Is tanning considered apart of the plastic surgery


#1

I was wondering if going to tanning beds considered as bad as surgery. My friend said it was Bc you are burning Ur body to make it darker and ultimately hurting it in the long run to look more attractive. Is this true? But also I go to a safer tanning bed but you never know.


#2

There is no such thing as a “safe” tanning bed. You’re still exposing yourself to the same type of rays that lead to skin cancer.


#3

Would u agree with my friend Patrick?


#4

Explain your understanding of Plastic Surgery in your initial posting…

Is tanning considered apart? of the Plastic Surgery?

What does this mean.

Next when you say tanning is as bad as surgery, how is it you equate surgery to being bad?


#5

No, because I don’t believe all plastic surgery is bad. Tanning beds are not plastic surgery, but they are bad because they can lead to skin cancer.


#6

This thread is obviously a joke and not an amusing one at that.


#7

[quote="eleazar622, post:1, topic:327684"]
I was wondering if going to tanning beds considered as bad as surgery. My friend said it was Bc you are burning Ur body to make it darker and ultimately hurting it in the long run to look more attractive. Is this true? But also I go to a safer tanning bed but you never know.

[/quote]

What does this have to do with Eastern Catholicism?
"Plastic surgery", more appropriately known as reconstructive surgery, isn't bad in all cases. Would you consider a burn victim or someone disfigured by an accident or even a congenital defect doing something wrong to surgically correct their situation? How about a women getting reconstructive surgery after a double-mastectomy?

Are you using the tanning bed at the advisement of your physician to treat a skin disorder or because you want to bronze yourself?

Your thoughts on that might help us to see where you're coming from with this and what you perceive the issue of being "bad" to be.


#8

Bronze self


#9

I’m sorry for the post on where it’s at ill delete it shortly and one guys reply was rude…


#10

Well, my personal take is that you can get yourself a healthy glow (lightly tanned skin) by being outdoors and using some sunscreen- doing yard work, sports, etc, instead of subjecting yourself to the more intense ultraviolet exposure (that increases your chances of skin cancer) in the tanning beds. But that’s just my :twocents:. :slight_smile:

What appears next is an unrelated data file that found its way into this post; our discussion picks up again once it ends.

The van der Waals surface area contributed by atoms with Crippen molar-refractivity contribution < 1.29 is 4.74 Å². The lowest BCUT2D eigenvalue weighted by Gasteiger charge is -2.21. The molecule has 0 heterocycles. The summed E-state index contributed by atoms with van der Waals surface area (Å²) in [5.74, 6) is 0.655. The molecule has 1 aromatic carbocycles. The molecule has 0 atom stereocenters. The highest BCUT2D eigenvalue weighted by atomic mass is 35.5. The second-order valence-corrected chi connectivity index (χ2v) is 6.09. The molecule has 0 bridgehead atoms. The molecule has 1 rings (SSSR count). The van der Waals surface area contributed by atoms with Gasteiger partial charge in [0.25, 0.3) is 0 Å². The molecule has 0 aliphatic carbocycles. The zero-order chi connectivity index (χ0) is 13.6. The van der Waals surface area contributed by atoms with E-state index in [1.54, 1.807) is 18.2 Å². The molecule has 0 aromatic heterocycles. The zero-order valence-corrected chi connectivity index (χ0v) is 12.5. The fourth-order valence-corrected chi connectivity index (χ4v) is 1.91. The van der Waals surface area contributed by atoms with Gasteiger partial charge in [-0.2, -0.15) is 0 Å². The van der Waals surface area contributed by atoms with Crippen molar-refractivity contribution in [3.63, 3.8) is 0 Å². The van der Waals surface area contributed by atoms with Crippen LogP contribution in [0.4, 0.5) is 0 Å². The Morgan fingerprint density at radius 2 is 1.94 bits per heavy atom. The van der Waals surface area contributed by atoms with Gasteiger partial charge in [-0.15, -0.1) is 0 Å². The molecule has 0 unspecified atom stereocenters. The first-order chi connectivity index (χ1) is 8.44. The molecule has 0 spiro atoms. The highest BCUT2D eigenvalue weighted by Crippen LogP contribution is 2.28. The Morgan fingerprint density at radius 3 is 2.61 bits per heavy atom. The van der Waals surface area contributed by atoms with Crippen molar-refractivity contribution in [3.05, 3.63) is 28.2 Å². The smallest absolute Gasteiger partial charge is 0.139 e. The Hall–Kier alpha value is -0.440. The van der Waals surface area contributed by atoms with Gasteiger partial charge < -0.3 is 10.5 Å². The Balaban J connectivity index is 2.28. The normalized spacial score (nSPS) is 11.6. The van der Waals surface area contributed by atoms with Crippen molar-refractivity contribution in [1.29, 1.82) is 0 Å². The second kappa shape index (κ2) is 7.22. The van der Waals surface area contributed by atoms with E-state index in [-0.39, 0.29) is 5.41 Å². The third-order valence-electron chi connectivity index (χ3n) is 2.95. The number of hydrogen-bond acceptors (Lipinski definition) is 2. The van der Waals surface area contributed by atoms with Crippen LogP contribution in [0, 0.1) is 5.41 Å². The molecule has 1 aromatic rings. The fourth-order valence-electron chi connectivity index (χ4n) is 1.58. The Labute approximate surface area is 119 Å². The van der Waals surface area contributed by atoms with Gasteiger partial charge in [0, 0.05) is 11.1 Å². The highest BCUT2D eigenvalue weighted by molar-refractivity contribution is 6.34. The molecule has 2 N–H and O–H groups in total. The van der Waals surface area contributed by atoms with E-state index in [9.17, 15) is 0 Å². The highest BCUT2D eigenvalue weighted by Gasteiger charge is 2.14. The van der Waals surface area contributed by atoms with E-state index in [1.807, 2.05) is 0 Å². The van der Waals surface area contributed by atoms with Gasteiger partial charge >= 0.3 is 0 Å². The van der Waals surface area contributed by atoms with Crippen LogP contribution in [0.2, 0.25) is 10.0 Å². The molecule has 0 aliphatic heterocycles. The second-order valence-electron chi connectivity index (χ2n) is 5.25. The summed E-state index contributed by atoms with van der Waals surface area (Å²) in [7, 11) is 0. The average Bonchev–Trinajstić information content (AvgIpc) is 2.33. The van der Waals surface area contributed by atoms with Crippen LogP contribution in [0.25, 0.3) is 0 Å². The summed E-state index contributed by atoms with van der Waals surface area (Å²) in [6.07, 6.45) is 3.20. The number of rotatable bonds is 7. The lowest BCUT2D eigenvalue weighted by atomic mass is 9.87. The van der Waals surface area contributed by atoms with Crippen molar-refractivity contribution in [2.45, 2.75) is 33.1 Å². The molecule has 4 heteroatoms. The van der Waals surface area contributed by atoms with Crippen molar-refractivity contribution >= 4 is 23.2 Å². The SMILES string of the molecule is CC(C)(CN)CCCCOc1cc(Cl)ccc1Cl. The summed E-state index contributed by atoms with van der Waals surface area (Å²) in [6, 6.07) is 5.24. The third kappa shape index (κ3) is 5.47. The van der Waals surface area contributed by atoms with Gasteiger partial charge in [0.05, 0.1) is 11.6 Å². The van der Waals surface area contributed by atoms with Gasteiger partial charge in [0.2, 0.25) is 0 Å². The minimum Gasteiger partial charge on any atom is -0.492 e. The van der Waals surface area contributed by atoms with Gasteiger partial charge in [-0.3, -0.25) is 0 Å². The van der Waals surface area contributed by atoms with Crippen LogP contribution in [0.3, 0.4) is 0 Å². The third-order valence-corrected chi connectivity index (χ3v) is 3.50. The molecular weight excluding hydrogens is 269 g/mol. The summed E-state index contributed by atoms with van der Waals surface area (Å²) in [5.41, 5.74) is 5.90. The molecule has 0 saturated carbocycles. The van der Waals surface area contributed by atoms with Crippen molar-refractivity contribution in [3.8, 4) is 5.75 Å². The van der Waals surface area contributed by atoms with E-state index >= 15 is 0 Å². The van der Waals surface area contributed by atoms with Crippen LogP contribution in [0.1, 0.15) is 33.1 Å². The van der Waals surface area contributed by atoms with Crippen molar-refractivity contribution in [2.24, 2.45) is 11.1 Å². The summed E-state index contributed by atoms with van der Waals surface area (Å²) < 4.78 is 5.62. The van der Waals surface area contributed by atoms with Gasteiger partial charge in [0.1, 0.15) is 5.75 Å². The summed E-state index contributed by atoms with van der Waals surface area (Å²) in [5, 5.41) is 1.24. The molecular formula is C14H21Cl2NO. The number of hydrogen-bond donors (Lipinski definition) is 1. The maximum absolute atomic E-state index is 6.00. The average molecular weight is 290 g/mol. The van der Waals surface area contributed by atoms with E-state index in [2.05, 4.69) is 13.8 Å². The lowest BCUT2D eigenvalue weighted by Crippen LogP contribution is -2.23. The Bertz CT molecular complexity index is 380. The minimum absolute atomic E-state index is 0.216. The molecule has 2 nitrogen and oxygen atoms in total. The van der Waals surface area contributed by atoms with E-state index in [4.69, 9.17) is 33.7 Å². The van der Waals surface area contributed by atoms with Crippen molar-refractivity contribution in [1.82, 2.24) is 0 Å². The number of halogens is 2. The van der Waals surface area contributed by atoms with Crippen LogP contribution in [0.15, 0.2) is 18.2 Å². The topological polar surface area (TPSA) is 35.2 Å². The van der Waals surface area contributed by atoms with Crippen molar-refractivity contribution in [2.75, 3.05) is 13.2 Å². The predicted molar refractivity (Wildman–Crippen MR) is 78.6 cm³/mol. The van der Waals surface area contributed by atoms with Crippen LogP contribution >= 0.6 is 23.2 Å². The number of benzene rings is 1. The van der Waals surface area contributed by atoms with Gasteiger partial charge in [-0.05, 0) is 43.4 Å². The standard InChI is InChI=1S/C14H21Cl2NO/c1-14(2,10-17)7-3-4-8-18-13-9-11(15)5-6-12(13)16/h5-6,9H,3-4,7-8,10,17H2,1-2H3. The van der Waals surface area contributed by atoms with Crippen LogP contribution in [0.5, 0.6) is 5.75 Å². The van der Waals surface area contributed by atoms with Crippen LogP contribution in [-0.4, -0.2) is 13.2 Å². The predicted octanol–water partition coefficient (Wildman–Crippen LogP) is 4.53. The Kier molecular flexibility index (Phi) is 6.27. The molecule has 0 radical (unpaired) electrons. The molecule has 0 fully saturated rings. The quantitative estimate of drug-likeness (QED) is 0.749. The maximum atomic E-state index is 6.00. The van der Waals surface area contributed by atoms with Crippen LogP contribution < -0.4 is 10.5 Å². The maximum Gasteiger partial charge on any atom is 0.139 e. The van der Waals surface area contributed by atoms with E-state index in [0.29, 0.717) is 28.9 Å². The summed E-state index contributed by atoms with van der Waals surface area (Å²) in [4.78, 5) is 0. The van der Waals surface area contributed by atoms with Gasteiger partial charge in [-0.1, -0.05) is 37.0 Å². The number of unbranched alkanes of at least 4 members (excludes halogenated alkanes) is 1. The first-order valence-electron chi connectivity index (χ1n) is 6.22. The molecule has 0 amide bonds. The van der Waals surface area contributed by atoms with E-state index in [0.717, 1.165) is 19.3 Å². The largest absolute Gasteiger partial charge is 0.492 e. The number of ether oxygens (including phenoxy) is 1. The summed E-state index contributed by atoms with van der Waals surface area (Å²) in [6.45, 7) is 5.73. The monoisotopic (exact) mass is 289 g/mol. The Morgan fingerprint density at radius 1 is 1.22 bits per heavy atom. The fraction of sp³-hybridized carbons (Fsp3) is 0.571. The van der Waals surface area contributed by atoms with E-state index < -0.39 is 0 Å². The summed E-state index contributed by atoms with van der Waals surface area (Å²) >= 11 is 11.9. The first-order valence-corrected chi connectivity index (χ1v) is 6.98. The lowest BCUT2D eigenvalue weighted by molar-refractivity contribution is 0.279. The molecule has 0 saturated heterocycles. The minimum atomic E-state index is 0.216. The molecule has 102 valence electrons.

#11

Don’t know if you can delete it (you can message the moderator and ask that it be removed) and you can also edit your question and thread title for clarity and repost it in the moral theology section. You might get some more replies there. :slight_smile:


#12

[quote="eleazar622, post:9, topic:327684"]
I'm sorry for the post on where it's at ill delete it shortly and one guys reply was rude...

[/quote]

Don't delete it just because of one post.


#13

I would imagine that tanning can be done responsibly, and I really don't see the harm if that is the case. You all need to lighten the heck up, you're going to make yourselves sick from scruples.


#14

Where did you get the idea that plastic surgery is a sin??


#15

[quote="VeritasLuxMea, post:13, topic:327684"]
I would imagine that tanning can be done responsibly, and I really don't see the harm if that is the case. You all need to lighten the heck up, you're going to make yourselves sick from scruples.

[/quote]

:thumbsup:


#16

I think it depends on whether tanning is also fun…because anything fun is usually sinful too. :wink:

On a serious note, some tanning is perfectly acceptable; it’s a natural bodily reaction to sun/UV exposure. But UV exposure is also dangerous, and since tanning beds are designed to give you pretty extreme doses of it, the best medical advice is to give them a miss. Some moderate sun exposure is sufficient for a “healthy” tan, as well as important for vitamin D.


#17

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